The State Bar of California announced this week that for the first time in almost 20 years, it will ask the state Supreme Court for authority to collect attorneys' dues next year.
The announcement comes after a bill aimed at reforming the bar failed to pass through the state’s most recent legislative session, which ended on Wednesday. The bill, SB-846, sought to divide the bar into two agencies, since it currently serves as both a trade group for lawyers and a regulatory body that is supposed to discipline attorneys.
The bill called for a shake up on the bar’s board of trustees, calling for the majority of seats to be held by those who don’t practice law. It also included a proposal to determine the bar’s annual dues. Those dues are paid by all lawyers in the state, and must be approved by the legislature each year.
According to a statement issued by the California State Bar on Thursday, the agency will ask for a court decision by early December so that fees can be collected on the usual schedule.
“The State Bar’s mission is public protection and we will continue to prioritize that work with as little disruption as possible,” said Elizabeth Parker, the executive director of the State Bar of California. “We’re going to get through this.”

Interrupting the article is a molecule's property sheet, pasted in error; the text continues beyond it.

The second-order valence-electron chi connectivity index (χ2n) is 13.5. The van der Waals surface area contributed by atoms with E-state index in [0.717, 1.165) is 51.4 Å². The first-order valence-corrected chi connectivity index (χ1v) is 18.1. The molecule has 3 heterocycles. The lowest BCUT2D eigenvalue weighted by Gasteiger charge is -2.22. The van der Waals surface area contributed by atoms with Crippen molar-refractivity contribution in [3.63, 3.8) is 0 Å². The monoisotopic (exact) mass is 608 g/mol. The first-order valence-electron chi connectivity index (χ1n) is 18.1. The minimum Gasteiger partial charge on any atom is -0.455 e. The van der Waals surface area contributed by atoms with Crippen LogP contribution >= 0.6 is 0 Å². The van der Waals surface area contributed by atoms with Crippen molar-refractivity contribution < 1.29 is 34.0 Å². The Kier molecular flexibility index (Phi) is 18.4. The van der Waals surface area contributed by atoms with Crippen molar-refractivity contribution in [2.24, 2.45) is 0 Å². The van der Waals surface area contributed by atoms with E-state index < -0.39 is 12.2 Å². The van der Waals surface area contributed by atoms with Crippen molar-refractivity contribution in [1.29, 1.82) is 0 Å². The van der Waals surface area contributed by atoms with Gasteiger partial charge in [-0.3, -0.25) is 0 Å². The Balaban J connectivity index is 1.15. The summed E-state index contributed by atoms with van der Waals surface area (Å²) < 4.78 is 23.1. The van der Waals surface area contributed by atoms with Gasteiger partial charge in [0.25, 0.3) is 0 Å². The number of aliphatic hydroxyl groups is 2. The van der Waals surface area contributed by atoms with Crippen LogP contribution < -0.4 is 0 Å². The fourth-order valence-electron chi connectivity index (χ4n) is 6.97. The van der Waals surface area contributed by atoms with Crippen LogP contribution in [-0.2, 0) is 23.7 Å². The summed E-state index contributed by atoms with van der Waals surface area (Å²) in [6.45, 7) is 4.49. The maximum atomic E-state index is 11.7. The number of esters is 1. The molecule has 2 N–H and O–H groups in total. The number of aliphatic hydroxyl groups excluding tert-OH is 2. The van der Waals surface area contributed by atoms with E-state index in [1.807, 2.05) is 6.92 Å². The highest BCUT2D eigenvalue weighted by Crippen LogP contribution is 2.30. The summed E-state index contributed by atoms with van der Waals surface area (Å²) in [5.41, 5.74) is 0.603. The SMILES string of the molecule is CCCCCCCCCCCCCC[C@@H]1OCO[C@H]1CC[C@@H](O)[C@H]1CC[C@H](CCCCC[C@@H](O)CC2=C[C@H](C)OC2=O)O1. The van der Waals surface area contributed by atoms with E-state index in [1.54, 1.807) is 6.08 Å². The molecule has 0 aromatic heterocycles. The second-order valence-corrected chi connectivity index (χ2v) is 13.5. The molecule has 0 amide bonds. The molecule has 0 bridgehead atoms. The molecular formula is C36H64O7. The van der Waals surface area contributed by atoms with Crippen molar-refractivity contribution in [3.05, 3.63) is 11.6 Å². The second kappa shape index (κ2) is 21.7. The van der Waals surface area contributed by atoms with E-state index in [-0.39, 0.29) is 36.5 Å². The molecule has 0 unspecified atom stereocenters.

The California State Bar has come under harsh criticism in recent months over mismanagement and misspending. Last week, the Investigative Unit revealed that a recent state audit shows the agency is overpaying its employees, all while the bar’s fund to repay victims of corrupt lawyers is millions of dollars short.
The audit points to a “lack of transparency” and “inappropriate financial decisions” that the agency tried to keep hidden from lawmakers.
According to the May 2016 state audit, “not only did [the California State Bar] fail to take steps to address the problem or to communicate the fund’s true financial situation, it did the opposite.”
In May, the Investigative Unit revealed how the bar was accused of failing to keep watch over some of the state’s worst attorneys.
According to a separate state audit released in June 2015, in trying to clear its backlog of consumer complaints against attorneys, the bar allowed some lawyers to continue practicing, even though they should have been disciplined or disbarred.